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In brief

On 13 July 2021, the EU Council of Ministers approved the national recovery and resilience plans (RRPs) of 12 Member States. This means that Austria, Belgium, Denmark, France, Germany, Greece, Italy, Latvia, Luxembourg, Portugal, Slovakia and Spain are now able to tap into the EU recovery and resilience funding. This will allow them to start spending the money on projects and reforms for national economic recovery and resilience, as well as the green transition and digital transformation.

In more detail

On 21 July 2020, the European Commission announced the EUR 1.8 trillion European Recovery Plan (ERP) to boost economic resilience and recovery across Europe in the wake of the devastating effects of the COVID-19 pandemic. The ERP includes the Recovery and Resilience Facility (RRF), which makes EUR 312.5 billion and EUR 360 billion in grants and loans, respectively, available to the 27 EU Member States to support reforms and investments to make European economies and societies more sustainable, innovative, resilient and to promote the green transition and digital transformation.

EU Here comes the money - graph

Access to RRF funding is subject to Member States having their RRPs submitted to and endorsed by the European Commission for approval by the EU Council of Ministers. 

The six largest recipient countries of the RFF grants and loans are as follows:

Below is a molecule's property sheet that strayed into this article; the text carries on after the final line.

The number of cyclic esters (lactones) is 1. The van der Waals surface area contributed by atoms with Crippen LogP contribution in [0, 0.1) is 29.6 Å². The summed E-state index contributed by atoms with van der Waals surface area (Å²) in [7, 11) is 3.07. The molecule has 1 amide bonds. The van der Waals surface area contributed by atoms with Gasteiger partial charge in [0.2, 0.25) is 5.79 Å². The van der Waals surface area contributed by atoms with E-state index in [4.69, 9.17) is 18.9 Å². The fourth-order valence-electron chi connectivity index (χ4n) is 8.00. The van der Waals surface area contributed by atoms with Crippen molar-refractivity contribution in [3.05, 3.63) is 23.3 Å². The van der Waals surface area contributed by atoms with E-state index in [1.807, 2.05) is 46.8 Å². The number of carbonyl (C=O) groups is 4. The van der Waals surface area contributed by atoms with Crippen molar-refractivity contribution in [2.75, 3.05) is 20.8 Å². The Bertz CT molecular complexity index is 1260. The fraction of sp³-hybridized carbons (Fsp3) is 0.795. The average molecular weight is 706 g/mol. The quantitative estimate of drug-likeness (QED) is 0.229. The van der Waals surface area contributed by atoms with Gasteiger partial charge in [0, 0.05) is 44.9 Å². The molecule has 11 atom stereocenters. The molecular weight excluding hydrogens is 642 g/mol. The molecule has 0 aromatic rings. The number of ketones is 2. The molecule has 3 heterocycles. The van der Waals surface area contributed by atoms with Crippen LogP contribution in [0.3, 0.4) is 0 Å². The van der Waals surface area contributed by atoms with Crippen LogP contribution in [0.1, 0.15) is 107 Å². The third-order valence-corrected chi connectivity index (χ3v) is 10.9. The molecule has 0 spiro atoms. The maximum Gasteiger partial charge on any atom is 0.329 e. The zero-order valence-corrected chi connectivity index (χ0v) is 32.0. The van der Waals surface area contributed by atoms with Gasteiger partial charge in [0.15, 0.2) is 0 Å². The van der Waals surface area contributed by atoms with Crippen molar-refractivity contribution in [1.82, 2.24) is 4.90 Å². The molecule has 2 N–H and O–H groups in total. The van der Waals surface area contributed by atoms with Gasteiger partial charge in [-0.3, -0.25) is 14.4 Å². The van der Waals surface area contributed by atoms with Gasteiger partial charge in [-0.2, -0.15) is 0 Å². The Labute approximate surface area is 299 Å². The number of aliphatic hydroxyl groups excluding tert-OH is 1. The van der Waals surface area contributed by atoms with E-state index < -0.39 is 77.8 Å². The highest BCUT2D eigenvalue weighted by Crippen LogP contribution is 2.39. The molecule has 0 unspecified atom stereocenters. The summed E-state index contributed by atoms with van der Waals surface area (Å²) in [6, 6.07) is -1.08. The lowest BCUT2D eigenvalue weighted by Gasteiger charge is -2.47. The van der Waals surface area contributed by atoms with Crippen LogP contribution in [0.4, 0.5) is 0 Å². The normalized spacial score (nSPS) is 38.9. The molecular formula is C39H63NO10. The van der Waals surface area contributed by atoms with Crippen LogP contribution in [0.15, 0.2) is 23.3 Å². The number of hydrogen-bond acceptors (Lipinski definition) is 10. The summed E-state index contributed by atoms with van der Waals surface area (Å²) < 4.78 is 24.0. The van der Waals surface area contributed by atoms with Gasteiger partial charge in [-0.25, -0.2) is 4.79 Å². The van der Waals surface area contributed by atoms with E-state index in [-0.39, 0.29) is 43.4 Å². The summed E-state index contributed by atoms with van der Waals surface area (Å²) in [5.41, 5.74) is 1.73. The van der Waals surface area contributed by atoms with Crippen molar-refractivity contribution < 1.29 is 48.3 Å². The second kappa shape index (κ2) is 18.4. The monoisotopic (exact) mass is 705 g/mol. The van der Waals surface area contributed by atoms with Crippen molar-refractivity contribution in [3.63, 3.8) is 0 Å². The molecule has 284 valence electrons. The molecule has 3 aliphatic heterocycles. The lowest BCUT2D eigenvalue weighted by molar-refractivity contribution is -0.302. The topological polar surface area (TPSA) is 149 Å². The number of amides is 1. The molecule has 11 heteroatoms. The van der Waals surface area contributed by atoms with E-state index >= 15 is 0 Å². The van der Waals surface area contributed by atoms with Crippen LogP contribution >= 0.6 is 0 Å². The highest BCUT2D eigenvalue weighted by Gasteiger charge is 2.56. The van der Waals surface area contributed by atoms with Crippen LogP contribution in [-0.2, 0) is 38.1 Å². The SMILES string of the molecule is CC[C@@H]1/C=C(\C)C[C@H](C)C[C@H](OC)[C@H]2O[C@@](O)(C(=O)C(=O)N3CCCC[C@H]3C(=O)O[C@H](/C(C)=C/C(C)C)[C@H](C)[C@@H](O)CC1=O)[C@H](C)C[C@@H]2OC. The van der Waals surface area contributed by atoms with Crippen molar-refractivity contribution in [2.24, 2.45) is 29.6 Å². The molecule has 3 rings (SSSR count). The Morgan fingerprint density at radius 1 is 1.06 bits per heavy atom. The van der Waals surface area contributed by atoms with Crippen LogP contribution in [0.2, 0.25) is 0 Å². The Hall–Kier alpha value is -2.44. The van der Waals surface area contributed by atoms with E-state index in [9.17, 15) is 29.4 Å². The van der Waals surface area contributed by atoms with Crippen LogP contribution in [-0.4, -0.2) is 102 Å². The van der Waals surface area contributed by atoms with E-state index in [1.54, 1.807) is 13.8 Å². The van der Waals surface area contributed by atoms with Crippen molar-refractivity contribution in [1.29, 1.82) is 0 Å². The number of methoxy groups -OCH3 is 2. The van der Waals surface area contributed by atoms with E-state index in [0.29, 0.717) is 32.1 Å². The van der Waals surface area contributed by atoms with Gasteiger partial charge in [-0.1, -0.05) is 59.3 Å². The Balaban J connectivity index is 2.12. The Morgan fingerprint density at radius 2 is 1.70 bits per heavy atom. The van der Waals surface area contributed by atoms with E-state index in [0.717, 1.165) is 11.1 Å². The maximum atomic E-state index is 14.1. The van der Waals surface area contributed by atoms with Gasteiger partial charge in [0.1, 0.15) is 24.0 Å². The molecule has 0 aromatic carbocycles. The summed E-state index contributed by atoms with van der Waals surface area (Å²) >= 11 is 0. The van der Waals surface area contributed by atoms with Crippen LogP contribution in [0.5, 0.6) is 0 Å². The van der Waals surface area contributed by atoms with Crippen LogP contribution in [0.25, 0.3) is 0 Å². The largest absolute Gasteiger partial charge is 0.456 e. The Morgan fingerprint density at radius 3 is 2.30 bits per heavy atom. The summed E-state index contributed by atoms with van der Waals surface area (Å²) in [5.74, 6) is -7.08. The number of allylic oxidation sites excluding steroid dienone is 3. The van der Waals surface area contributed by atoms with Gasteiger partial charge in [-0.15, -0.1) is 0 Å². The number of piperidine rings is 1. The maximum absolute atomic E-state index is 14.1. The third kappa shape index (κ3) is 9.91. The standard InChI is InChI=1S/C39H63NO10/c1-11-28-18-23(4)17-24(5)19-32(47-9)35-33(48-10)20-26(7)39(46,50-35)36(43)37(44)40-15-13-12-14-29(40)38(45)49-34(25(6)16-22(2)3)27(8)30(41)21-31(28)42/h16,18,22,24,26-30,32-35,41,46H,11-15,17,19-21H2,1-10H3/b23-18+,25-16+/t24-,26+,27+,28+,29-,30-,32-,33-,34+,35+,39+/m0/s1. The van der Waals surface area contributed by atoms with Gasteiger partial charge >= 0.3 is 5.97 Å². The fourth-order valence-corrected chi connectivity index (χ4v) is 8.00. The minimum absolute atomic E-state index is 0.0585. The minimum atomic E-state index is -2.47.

• Italy with EUR 191.5 billion (EUR 68.9 billion and EUR 122.6 billion in grants and loans, respectively) 
  • Spain with EUR 69.5 billion (grants only) 
  • France with EUR 40.9 billion (grants only) 
  • Poland with EUR 36 billion (EUR 23.9 billion and EUR 12.1 billion in grants and loans, respectively) 
  • Greece with EUR 30.5 billion (EUR 17.8 billion and EUR 12.7 billion in grants and loans, respectively)
  • Germany with EUR 25.6 billion (grants only) 

With the exception of Poland, these are all included in the first 12 Member States who had their national RRPs approved on 13 July 2021.1 Now, each of these 12 Member States is ready to conclude their financing agreement with the European Commission. Under these agreements, they will receive 13% of the total volume of grant funding, as per their national RRP, upfront. Additional disbursements from the RRF are based on the implementation of their RRP taking into account the milestones and targets set out in the RRP. Member States spending under the RRP will take place primarily in the following six focus areas:

  • green transition
  • digital transformation
  • economic cohesion, productivity and competitiveness
  • social and territorial cohesion
  • health, economic, social and institutional resilience
  • policies for the next generation

The RRF requires that national RRPs allocate at least 37% of the total expenditure to investments and reforms that support climate objectives and at least 20% of expenditure to digital transition. The remainder can be allocated to the other four focus areas.

In fact, Member States’ RRPs are more heavily geared toward the green transition with, for instance, Austria, Denmark and Luxembourg devoting around 60% of their RRP spending to the green transition. Germany’s RRP seems to be the exception, focusing more heavily on the digital transition.